‘Tis clearly the season for exceedingly attractive young adults in mortal peril.
Just two months ago, we had the charming Shailene Woodley as a teen cancer patient, fighting for time while learning about life and love in “The Fault in Our Stars.” Last week, we had Aussie heartthrob Brenton Thwaites in “The Giver,” risking his life for the sake of truth and memory.
And now we have the sweet Chloe Grace Moretz in “If I Stay,” spending the movie in a state of limbo between life and death, after a catastrophic accident shatters her comfy world.
Like all successful YA novels brought to screen, “If I Stay,” based on the 2009 teen tearjerker by Gayle Forman, brings with it a ready-made audience. All the filmmakers need do is cast the most appealing couple they can find and stay faithful to the story, and the kids should be happy.
It’s safe to say director R.J. Cutler has done that – Moretz is beautiful to look at, and as her rocker boyfriend, Jamie Blackley is satisfyingly sensitive and hunky. And they have good lips. This is one screen couple that knows how to kiss.
If only the dialogue worked as well. Shauna Cross’ script lapses into syrupy platitudes far too often. Just as a scene is building, you may suddenly feel like you’ve walked into a life-size Hallmark card.
Moretz plays Mia, a beautiful young cellist whose locker at high school is lined with “I Love Yo Yo Ma” stickers. Mia’s a classical music nerd. This is tough to believe, first of all because her parents are totally cool former rocker types, and even more because Moretz, with those deep eyes and perfect, pillowy lips, just doesn’t look one iota like a nerd. Nice try, though – and if she can make the cello seem cool to the younger generation, all the better.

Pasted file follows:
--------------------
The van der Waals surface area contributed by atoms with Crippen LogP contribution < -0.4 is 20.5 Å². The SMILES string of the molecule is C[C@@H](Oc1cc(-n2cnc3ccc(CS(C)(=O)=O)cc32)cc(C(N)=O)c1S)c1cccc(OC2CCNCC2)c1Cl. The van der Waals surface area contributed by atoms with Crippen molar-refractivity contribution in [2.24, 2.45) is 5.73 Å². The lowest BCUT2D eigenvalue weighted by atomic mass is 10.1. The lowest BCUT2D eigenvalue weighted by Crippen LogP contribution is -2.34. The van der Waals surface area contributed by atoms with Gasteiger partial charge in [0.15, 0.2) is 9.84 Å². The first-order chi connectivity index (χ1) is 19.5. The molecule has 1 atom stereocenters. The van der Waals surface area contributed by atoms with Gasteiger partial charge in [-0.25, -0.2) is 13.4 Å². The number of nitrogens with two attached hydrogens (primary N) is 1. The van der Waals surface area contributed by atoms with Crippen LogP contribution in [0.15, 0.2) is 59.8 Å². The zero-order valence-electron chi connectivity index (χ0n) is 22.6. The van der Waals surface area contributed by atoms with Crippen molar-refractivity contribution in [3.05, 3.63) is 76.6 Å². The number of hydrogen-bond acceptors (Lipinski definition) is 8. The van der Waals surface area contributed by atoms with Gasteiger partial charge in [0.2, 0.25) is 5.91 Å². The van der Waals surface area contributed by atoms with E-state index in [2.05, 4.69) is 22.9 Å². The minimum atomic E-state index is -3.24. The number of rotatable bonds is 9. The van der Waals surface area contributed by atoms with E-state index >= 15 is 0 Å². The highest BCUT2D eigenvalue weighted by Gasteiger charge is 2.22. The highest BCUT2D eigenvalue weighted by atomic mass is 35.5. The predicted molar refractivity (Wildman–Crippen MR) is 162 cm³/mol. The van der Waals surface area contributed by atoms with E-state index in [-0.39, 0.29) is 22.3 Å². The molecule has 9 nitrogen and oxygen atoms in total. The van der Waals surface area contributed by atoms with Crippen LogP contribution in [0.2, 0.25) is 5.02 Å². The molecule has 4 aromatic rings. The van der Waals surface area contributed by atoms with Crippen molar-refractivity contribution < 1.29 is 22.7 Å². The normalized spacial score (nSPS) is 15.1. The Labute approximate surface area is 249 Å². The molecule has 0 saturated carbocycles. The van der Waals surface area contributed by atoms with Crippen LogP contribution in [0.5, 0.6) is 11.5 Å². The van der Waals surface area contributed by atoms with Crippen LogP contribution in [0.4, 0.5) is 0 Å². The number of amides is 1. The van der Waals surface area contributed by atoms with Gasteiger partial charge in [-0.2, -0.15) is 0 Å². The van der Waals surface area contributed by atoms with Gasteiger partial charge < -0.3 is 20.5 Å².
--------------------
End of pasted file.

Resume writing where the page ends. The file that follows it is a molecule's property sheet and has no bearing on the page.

One day at school, gorgeous Adam, a soft bang falling over his left eye just so, spies her playing the cello from a distance, and falls for her on the spot, even though he hangs with the cool crowd. He even buys tickets to the symphony for their first date. (Note to youngsters: This does not happen in any high school we’ve ever seen – not even on “Glee.”)
Mia falls for Adam just as fast. “You know how you meet someone and they just already are the person they’re meant to be?” she asks dreamily, in voiceover.
We see this happy meeting in flashback, because Mia is looking back at life from the precipice. That horrific accident has left her trying to decide, in the words of the Clash song, “Should I stay or should I go?” (The fact that the song isn’t used seems a wasted opportunity.)
It’s hardly a spoiler to say much of the film takes place in a hospital, and the combination of pretty girl, hospital corridors and voiceovers recalls nothing so much as an extra-long episode of “Grey’s Anatomy” (Meredith Grey even had an episode where she, too, crossed over into that middle ground between life and death.)
There’s no question that you’ll cry at some point during this film. Beautiful young people on the brink of death will do that. But the film could have done much better with a dry-eyed editor for that dialogue. Even an actress as genuine as Mireille Enos, who plays Mia’s mother in the film’s best performance, has you wincing a bit when she says, empathetically, “What can I say, baby? True love’s a bitch.”
Stacy Keach also provides touching support as Mia’s grandfather, admirably keeping a tricky bedside speech restrained and moving. But the film lives or dies (sorry) on the strength of its young lovers. And especially Moretz. Though she crinkles her nose a little too often and a little too consciously, she’s enticing enough to make you hope that she, well, stays.